While the parts are being soldered together by the action of heat, the presence of solder through the small holes fi, formed in the base of the gold shell, Fig. 6, indicates to the workman that the fusion of the solder is practically effected. After the now united compound eXteriorly-seamless hollow ingot has been withdrawn from the influence of said heat a hole h may be drilled in its lower end, through which a headed rod or bar m (shown by dotted lines in Fig. 8) is inserted, the rod serving as a leader, to which the reducing mechanism maybe firmly secured. The hollow ingot may bere-enforced by soldering a piece of metal d2 to the bottom end of the chamber, the hole h then extending through the whole, as shown in said Fig 8.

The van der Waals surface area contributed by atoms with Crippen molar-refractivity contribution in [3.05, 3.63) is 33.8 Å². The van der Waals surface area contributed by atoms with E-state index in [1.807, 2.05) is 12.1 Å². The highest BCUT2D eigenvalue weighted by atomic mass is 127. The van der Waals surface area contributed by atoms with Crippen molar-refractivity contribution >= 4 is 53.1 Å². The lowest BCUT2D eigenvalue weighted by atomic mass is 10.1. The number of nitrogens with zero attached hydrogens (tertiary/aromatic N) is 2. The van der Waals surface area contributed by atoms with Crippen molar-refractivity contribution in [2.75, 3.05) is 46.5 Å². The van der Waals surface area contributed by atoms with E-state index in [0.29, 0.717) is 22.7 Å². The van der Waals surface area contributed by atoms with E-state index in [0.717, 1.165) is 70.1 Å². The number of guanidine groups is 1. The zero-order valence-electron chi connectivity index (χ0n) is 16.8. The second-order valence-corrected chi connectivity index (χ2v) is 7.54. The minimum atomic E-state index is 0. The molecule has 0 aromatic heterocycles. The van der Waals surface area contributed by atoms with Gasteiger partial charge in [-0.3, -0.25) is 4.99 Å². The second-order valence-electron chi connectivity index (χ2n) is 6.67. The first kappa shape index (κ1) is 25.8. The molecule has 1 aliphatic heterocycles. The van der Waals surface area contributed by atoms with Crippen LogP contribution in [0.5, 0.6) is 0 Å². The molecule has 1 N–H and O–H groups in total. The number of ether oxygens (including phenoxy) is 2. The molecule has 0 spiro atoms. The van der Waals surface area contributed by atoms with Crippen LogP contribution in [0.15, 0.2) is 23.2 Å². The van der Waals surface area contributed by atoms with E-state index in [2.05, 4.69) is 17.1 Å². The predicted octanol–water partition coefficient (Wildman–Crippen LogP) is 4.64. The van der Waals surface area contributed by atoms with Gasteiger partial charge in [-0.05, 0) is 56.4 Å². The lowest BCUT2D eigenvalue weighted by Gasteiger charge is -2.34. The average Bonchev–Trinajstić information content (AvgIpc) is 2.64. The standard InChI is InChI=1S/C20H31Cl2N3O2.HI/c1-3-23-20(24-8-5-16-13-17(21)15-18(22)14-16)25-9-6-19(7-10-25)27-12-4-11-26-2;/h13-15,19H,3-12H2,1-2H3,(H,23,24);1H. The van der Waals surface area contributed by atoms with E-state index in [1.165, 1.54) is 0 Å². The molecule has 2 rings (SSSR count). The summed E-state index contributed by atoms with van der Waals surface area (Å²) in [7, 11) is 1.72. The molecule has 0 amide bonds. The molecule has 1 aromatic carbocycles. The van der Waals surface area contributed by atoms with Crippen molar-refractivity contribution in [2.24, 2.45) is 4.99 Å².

In some cases the cap or closed-end portion of the tubes (shown in Figs. 4 to 10, inclusive) may be left off and a plug or reducing endf inserted and soldered therein, substantially as shown in Fig. l, or the hollow ingot may be open at both ends, one end being contracted, as shown by dotted lines, Fig. 3, by swaging or other means, thereby adapting the ingot to enter the reducing mechanism and convert it into hollow wire. I would add that the two shells of the hollow ingot a need not be united throughout their length in order to produce hollow wire, as they may be soldered or attached simply at the end which first enters the reducing mechanism, although I prefer in most cases that the union of the two shells shall be continuous throughout.